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Our first neat drop of the evening was Bulleit Bourbon (65% corn 28% rye, 4% malted barley). revived in 1987, by Thomas E. Bulleit, Jr. Inspired by his great-great-grandfather Augustus Bulleit, who made a high-rye whiskey between 1830-1860. It has a high Rye content compared to most bourbons, allowing for a spicier finish than most bourbons, there was heady wood-smoke and peppery to begin then descending into an almost marmalade flavour, a very agreeable drop.

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Next to taste, the Buffalo Trace, a Kentucky straight bourbon, and a well regarded, well rounded one at that. It’s aged 8 years, a rarity for a US bourbon, and rigorously checked by 14 tasters at the distillery (what a great job to have). The flavour could be described as smooth, and went down like velvet.

As we were mid way through it was time for a food breather:

Our sharing platter had spicy lamb burgers, bourbon glazed chicken wings, asian slaw and sweet potato fries. The lamb burgers were absolutely delicious, made with the same meat as their lamb koftas. The wings were slathered in a rich, sticky glaze and were deliciously tender inside. They were served with a refreshing mint and cucumber dip which i couldn’t stop dipping the crunchy (yes actually crunchy for a change) Sweet Potato Fries. It was a great sampler of their street food inspired menu , one which I’ll be back to revisit.

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Back to the whisk(e)y. Our next dram was a Bulleit Rye. This ‘frontier’ whiskey is made with a 95% rye and 5% malted barley mash, and a winner of many gold medals. This whiskey pulled no punches in flavour,. deceptively soft to begin with it hits with an  exceptionally oaky flavour and descends into a toffee / caramel flavour.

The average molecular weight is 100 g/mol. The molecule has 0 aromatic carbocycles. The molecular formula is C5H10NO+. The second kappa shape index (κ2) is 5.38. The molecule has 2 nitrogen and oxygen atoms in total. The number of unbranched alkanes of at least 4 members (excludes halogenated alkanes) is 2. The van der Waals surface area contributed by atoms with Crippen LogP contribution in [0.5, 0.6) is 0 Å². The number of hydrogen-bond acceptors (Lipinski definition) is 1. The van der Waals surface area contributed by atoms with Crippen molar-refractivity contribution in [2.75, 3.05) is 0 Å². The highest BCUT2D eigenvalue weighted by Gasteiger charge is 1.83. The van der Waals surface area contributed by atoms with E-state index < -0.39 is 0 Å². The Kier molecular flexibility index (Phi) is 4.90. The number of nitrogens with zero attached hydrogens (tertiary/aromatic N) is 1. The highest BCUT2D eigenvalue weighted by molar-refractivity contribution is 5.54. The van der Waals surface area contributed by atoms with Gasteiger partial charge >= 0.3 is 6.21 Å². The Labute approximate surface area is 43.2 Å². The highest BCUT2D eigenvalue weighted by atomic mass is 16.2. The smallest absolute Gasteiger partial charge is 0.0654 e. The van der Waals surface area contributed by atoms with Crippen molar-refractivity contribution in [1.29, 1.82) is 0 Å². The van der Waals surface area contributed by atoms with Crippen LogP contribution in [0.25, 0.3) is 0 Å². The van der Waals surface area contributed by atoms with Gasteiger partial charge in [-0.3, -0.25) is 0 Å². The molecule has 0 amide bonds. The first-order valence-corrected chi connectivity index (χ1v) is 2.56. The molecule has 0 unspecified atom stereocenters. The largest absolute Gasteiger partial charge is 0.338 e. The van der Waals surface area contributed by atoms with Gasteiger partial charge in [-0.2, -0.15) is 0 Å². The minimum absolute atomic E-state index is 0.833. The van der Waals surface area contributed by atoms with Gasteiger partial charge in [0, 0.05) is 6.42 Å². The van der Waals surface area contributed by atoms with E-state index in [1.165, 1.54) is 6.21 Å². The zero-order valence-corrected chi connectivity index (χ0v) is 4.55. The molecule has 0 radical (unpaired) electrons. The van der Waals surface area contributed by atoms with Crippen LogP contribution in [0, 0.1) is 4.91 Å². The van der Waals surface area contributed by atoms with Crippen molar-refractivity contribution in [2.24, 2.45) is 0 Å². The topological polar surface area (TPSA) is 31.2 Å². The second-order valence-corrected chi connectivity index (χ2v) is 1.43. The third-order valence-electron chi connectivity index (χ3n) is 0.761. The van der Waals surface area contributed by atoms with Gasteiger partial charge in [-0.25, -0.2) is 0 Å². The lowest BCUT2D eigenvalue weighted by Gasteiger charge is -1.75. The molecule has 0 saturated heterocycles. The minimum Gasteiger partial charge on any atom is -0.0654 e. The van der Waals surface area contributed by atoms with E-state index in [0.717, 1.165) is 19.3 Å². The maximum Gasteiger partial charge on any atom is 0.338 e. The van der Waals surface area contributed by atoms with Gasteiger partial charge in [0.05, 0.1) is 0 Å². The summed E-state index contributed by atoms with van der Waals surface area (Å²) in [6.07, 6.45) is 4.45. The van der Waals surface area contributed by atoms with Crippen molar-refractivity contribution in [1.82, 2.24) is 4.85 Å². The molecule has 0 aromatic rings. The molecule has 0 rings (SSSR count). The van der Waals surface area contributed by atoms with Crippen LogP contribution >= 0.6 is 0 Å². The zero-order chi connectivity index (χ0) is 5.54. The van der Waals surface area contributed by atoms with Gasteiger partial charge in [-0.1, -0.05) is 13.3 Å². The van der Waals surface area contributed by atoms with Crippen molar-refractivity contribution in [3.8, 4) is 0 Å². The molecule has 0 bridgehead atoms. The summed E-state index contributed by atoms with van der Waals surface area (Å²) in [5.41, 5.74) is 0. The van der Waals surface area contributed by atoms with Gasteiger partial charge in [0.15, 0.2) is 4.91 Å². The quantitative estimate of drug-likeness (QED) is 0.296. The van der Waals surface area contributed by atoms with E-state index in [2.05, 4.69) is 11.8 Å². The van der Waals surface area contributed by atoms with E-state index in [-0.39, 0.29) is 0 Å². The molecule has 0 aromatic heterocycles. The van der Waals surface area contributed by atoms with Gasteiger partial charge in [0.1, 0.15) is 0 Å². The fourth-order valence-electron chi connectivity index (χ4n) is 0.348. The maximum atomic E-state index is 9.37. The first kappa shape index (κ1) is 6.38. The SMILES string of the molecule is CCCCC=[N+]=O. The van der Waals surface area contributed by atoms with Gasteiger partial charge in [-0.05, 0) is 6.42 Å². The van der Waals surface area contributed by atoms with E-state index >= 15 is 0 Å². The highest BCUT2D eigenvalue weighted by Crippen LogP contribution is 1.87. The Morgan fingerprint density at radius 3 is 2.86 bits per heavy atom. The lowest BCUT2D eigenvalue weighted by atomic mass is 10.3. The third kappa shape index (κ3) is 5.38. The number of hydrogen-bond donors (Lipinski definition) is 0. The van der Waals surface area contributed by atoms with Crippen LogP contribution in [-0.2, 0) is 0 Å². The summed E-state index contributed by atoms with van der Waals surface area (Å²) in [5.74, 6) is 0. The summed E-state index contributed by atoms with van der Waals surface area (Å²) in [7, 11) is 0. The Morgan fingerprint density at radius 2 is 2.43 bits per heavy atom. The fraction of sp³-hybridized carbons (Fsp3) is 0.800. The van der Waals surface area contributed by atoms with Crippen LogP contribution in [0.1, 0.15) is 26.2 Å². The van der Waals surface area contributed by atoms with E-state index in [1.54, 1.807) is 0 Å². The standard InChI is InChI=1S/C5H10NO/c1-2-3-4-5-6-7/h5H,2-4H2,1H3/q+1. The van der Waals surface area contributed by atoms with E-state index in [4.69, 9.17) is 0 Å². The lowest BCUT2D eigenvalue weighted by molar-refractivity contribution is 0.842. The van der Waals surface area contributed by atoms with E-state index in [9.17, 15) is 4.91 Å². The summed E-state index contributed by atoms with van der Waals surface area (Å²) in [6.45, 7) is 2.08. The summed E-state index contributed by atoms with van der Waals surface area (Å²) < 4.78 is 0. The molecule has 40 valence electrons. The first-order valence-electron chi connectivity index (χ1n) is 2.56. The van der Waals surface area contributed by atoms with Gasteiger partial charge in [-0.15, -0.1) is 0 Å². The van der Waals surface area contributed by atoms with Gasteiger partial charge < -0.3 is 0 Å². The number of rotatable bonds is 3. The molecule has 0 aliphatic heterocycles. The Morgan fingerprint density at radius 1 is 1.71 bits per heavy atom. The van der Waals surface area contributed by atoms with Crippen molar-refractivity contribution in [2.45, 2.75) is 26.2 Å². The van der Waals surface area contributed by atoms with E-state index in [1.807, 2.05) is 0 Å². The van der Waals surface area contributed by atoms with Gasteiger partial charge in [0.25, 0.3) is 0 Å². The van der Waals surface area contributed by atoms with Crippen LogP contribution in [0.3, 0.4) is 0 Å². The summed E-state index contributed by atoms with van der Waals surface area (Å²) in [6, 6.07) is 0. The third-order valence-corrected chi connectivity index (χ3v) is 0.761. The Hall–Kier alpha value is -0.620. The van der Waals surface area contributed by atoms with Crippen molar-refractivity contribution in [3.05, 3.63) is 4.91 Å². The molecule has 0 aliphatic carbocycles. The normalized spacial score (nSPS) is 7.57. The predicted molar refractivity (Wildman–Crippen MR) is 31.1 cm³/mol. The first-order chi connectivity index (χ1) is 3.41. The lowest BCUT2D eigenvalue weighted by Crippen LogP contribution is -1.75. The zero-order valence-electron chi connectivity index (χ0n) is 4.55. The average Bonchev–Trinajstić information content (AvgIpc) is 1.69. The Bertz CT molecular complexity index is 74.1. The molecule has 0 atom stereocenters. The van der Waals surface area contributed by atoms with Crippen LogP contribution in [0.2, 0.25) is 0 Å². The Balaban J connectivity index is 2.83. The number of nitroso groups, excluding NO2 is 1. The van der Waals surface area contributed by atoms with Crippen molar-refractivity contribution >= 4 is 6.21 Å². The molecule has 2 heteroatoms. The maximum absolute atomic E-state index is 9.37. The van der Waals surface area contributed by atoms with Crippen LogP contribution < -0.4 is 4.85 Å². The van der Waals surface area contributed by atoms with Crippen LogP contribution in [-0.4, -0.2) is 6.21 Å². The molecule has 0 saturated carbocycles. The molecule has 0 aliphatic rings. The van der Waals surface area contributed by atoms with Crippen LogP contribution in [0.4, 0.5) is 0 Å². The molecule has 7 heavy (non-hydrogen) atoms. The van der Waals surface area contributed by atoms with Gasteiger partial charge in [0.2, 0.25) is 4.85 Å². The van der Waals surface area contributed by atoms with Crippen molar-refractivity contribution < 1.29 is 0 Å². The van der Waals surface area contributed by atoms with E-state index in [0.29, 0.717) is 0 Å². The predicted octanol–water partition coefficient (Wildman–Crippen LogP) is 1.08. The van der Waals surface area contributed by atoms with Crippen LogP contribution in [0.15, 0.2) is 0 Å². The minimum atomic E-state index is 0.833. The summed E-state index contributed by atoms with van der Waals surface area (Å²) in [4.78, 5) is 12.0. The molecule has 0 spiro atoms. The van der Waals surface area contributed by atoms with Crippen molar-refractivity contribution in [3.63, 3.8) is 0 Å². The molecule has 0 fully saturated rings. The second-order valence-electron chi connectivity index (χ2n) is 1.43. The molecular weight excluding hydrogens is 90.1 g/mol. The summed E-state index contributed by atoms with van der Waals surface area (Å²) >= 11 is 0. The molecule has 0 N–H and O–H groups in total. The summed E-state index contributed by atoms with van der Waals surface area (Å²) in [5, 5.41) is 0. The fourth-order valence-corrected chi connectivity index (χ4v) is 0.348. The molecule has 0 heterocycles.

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Our final neat whisk(e)y of the evening was an Eagle Rare, a premium blend from Buffalo Trace, aged 10 years, from carefully selected barrels. A very very complex, enigmatic and expressive flavour which I  struggled to pull any individual notes out of, but overall, slightly sweet and spicy.

To round out the night we had a Buffalo Trace Old Fashioned, one of the most classic of whisk(e)y cocktails, and one that will earn your the wrath of many a bartender on a busy night if ordered in great quantities. Muddled in bitters and that zesty orange citrus burst, always a lovely way to take your whisk(e)y.

Post all this lovely Bourbon, Gerard was nice enough to have a sneaky peek at the upstairs suite, in the final touches currently. It’ll be hosting live music and relaxed dining and looks to be a gem of a location, and one I’ll be revisiting, I mean it’s almost a local…

When: 23/05/2017

Where: The Bulls Head, 38 Bishopsgate Street, Birmingham, B15 1EJ

Who: The Bulls Head, Davenports, Buffalo Trace, Bulleit Bourbon

Disclaimer: For this visit, I was a guest of Gerard and Davenports, this provides no bias to the post. This blog is my own personal opinion and strives to provide an independent view, promoting, enjoying and reviewing the range of exciting food and venues in and around Birmingham.